In the end, a respected international jurist gave Abousfian Abdelrazik what successive Canadian governments had denied him for a decade – an impartial hearing into murky allegations that he was a violent, dangerous al-Qaeda operative.
The jurist, Kimberly Prost, a Canadian former international war crimes tribunal judge, is now the ombudsperson at the United Nations dealing with petitioners seeking to get off the UN’s al-Qaeda and Taliban blacklist. She pored over thousands of documents, sought the views of governments, probed the intelligence reports and demanded submissions from interested parties. After months of examination, Ms. Prost recommended Mr. Abdelrazik be removed from the list. All 15 Security Council members, including the United States, unanimously agreed, and it was done.
In Montreal, a relieved Mr. Abdelrazik, thanked his supporters, accused Ottawa of willfully abandoning him, and said he wanted to “live my life normally, look for a job, live my life as a normal Canadian.”
At the United Nations, Ms. Prost declined to discuss the specifics of Mr. Abdelrazik’s case, nor explain why she recommended delisting, save to say her recommendation was based on a current assessment. “It truly is an independent review,” she said, adding that member states had been forthcoming with often-sensitive intelligence. The ombudsperson’s office has “increased significantly the fairness and the transparency to the process.”
Removal from the terrorist blacklist means Canada must unfreeze Mr. Abdelrazik’s bank account and it is no longer a crime to employ him. The UN’s international travel ban is lifted, although countries can keep him on their own no-fly lists.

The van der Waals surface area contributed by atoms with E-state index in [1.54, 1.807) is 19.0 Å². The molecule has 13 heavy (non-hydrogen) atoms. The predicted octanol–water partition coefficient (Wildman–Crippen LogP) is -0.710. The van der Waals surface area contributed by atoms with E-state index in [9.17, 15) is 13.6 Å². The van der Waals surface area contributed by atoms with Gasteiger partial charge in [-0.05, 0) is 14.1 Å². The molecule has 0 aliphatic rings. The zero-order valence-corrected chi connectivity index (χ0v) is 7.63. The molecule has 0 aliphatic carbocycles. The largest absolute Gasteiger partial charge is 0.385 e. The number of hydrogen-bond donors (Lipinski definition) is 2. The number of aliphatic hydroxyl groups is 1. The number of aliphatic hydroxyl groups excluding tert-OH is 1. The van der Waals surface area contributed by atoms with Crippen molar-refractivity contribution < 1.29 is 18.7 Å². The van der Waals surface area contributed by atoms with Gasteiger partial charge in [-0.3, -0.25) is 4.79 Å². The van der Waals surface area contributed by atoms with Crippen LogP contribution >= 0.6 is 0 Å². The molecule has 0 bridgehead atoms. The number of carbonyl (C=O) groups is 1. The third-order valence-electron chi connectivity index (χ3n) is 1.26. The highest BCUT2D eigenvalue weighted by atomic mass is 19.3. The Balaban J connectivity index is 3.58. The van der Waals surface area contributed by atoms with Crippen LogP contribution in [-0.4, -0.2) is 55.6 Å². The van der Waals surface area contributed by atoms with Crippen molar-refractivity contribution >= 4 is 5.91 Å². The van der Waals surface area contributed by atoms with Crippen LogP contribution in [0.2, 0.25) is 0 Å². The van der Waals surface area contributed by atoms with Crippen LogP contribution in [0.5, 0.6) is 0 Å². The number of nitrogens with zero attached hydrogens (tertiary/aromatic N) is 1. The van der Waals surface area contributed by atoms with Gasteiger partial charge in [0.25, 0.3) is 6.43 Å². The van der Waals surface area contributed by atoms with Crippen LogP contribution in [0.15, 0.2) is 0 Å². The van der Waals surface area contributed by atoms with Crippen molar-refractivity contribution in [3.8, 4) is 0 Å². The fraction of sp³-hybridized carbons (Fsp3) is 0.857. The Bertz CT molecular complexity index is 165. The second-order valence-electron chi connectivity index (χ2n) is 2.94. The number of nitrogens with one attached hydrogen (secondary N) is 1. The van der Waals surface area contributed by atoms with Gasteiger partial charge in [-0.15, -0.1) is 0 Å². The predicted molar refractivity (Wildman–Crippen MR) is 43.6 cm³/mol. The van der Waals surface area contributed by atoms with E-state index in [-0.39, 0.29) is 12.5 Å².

“I am a free person,” Mr. Abdelrazik said. “Not because of [government]support, but because of the support of Canadians.”
The new UN ombudsperson’s process is still mostly secret. Mr. Abdelrazik doesn’t know the specifics of why the George W. Bush administration added him to the UN list in 2006, and he doesn’t know the evidence for his delisting.
“We don’t know any more why he is off the list than why he was on it,” said Paul Champ, one of Mr. Abdelrazik’s lawyers. “We were happy to win the delisting,” he said, but added, “I’m still not persuaded that this is a fair process.”
Canada, which co-sponsored the creation of the list when it last had a Security Council seat in 1999, declined to back Mr. Abdelrazik’s delisting petition filed through Ms. Prost’s office last January.
“Canada did not make any effort to support Mr. Abdelrazik’s delisting, despite the fact that CSIS and the RMCP cleared him in 2007,” Mr. Champ said. The Harper government “would not stand up for the rights of a Canadian citizen.”
Mr. Abdelrazik said successive Canadian governments “abandoned me for seven years – and you caused me all this suffering.”
He was first imprisoned in Sudan in 2003, when the Liberals were in power. Canadian documents marked “Secret” say he was imprisoned “at our request.”
Ministers and senior Canadian officials have repeatedly changed their positions throughout Mr. Abdelrazik’s six years of forced exile and imprisonment, until a federal court judge ruled Ottawa had trampled on his constitutional rights and ordered him allowed to return.
In 2008, for instance, the government offered explicit written assurances in a letter to Mr. Abdelrazik’s lawyers saying it had backed a previous delisting petition. But it had not.
The renege was one of many. Lawrence Cannon, when he was foreign minister, once promised he would issue emergency travel documents if Mr. Abdelrazik could find an airline to fly him home. When supporters managed to buy him a ticket, Mr. Cannon refused to issue the travel documents only hours before the flight.
Whether such action was part of a deliberate effort to imprison him abroad and thwart his return may finally come to light through Mr. Abdelrazik’s $27-million lawsuit against the Canadian government and Mr. Cannon.